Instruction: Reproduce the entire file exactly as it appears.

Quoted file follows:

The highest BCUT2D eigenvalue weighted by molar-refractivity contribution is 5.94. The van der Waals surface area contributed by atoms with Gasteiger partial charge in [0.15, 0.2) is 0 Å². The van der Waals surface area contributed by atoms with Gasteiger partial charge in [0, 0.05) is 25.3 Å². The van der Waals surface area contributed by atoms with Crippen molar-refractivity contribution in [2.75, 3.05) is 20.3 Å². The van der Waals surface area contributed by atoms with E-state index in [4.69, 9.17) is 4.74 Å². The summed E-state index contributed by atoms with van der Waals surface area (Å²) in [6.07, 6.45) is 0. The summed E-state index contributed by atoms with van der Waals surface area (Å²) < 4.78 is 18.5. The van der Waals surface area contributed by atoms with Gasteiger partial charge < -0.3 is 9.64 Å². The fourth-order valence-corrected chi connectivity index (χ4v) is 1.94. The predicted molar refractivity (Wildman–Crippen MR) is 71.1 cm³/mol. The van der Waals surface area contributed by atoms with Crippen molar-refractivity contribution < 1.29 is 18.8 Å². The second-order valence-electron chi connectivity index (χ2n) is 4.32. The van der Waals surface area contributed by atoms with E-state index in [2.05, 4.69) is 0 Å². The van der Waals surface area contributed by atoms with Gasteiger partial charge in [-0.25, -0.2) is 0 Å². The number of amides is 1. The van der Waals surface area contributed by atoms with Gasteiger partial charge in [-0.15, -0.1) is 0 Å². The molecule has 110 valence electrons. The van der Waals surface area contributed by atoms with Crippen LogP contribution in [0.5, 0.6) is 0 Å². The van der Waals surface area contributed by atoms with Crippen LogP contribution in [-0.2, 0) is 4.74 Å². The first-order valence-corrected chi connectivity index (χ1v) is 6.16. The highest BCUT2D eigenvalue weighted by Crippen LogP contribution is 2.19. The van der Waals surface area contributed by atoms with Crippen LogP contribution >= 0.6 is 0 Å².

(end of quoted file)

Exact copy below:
The highest BCUT2D eigenvalue weighted by molar-refractivity contribution is 5.94. The van der Waals surface area contributed by atoms with Gasteiger partial charge in [0.15, 0.2) is 0 Å². The van der Waals surface area contributed by atoms with Gasteiger partial charge in [0, 0.05) is 25.3 Å². The van der Waals surface area contributed by atoms with Crippen molar-refractivity contribution in [2.75, 3.05) is 20.3 Å². The van der Waals surface area contributed by atoms with E-state index in [4.69, 9.17) is 4.74 Å². The summed E-state index contributed by atoms with van der Waals surface area (Å²) in [6.07, 6.45) is 0. The summed E-state index contributed by atoms with van der Waals surface area (Å²) < 4.78 is 18.5. The van der Waals surface area contributed by atoms with Gasteiger partial charge < -0.3 is 9.64 Å². The fourth-order valence-corrected chi connectivity index (χ4v) is 1.94. The predicted molar refractivity (Wildman–Crippen MR) is 71.1 cm³/mol. The van der Waals surface area contributed by atoms with Crippen molar-refractivity contribution < 1.29 is 18.8 Å². The second-order valence-electron chi connectivity index (χ2n) is 4.32. The van der Waals surface area contributed by atoms with E-state index in [2.05, 4.69) is 0 Å². The van der Waals surface area contributed by atoms with Gasteiger partial charge in [-0.25, -0.2) is 0 Å². The number of amides is 1. The van der Waals surface area contributed by atoms with Gasteiger partial charge in [-0.15, -0.1) is 0 Å². The molecule has 110 valence electrons. The van der Waals surface area contributed by atoms with Crippen LogP contribution in [0.5, 0.6) is 0 Å². The van der Waals surface area contributed by atoms with Crippen LogP contribution in [-0.2, 0) is 4.74 Å². The first-order valence-corrected chi connectivity index (χ1v) is 6.16. The highest BCUT2D eigenvalue weighted by Crippen LogP contribution is 2.19. The van der Waals surface area contributed by atoms with Crippen LogP contribution >= 0.6 is 0 Å².